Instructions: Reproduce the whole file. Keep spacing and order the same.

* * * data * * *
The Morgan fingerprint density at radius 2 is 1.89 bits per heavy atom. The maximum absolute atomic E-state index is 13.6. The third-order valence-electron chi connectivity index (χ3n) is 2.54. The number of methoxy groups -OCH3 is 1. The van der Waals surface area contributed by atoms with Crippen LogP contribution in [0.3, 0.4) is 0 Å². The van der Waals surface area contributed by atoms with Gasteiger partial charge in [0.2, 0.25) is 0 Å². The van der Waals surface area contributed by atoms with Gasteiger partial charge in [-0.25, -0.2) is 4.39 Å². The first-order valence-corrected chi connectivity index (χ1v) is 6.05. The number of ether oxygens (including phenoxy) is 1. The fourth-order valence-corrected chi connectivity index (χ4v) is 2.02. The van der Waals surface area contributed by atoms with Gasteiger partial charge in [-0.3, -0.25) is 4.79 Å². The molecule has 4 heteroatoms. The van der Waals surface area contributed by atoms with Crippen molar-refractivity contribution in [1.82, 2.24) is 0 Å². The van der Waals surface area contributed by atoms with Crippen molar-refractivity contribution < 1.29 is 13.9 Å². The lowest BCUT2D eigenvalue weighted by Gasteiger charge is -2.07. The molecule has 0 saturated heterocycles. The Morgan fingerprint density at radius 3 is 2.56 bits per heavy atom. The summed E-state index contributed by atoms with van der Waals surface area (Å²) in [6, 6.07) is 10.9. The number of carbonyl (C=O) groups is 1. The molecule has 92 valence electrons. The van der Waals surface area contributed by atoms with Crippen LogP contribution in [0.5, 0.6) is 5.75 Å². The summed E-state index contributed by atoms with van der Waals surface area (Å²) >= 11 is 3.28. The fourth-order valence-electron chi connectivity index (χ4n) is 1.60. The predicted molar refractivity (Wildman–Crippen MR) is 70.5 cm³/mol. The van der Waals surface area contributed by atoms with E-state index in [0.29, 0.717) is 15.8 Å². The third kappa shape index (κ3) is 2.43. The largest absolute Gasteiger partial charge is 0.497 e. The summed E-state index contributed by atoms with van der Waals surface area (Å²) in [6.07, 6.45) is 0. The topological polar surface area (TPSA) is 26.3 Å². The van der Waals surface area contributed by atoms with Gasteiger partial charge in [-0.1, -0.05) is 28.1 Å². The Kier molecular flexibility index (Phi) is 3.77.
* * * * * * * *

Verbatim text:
The Morgan fingerprint density at radius 2 is 1.89 bits per heavy atom. The maximum absolute atomic E-state index is 13.6. The third-order valence-electron chi connectivity index (χ3n) is 2.54. The number of methoxy groups -OCH3 is 1. The van der Waals surface area contributed by atoms with Crippen LogP contribution in [0.3, 0.4) is 0 Å². The van der Waals surface area contributed by atoms with Gasteiger partial charge in [0.2, 0.25) is 0 Å². The van der Waals surface area contributed by atoms with Gasteiger partial charge in [-0.25, -0.2) is 4.39 Å². The first-order valence-corrected chi connectivity index (χ1v) is 6.05. The number of ether oxygens (including phenoxy) is 1. The fourth-order valence-corrected chi connectivity index (χ4v) is 2.02. The van der Waals surface area contributed by atoms with Gasteiger partial charge in [-0.3, -0.25) is 4.79 Å². The molecule has 4 heteroatoms. The van der Waals surface area contributed by atoms with Crippen molar-refractivity contribution in [1.82, 2.24) is 0 Å². The van der Waals surface area contributed by atoms with Crippen molar-refractivity contribution < 1.29 is 13.9 Å². The lowest BCUT2D eigenvalue weighted by Gasteiger charge is -2.07. The molecule has 0 saturated heterocycles. The Morgan fingerprint density at radius 3 is 2.56 bits per heavy atom. The summed E-state index contributed by atoms with van der Waals surface area (Å²) in [6, 6.07) is 10.9. The number of carbonyl (C=O) groups is 1. The molecule has 92 valence electrons. The van der Waals surface area contributed by atoms with Crippen LogP contribution in [0.5, 0.6) is 5.75 Å². The summed E-state index contributed by atoms with van der Waals surface area (Å²) >= 11 is 3.28. The fourth-order valence-electron chi connectivity index (χ4n) is 1.60. The predicted molar refractivity (Wildman–Crippen MR) is 70.5 cm³/mol. The van der Waals surface area contributed by atoms with E-state index in [0.29, 0.717) is 15.8 Å². The third kappa shape index (κ3) is 2.43. The largest absolute Gasteiger partial charge is 0.497 e. The summed E-state index contributed by atoms with van der Waals surface area (Å²) in [6.07, 6.45) is 0. The topological polar surface area (TPSA) is 26.3 Å². The van der Waals surface area contributed by atoms with Gasteiger partial charge in [-0.1, -0.05) is 28.1 Å². The Kier molecular flexibility index (Phi) is 3.77.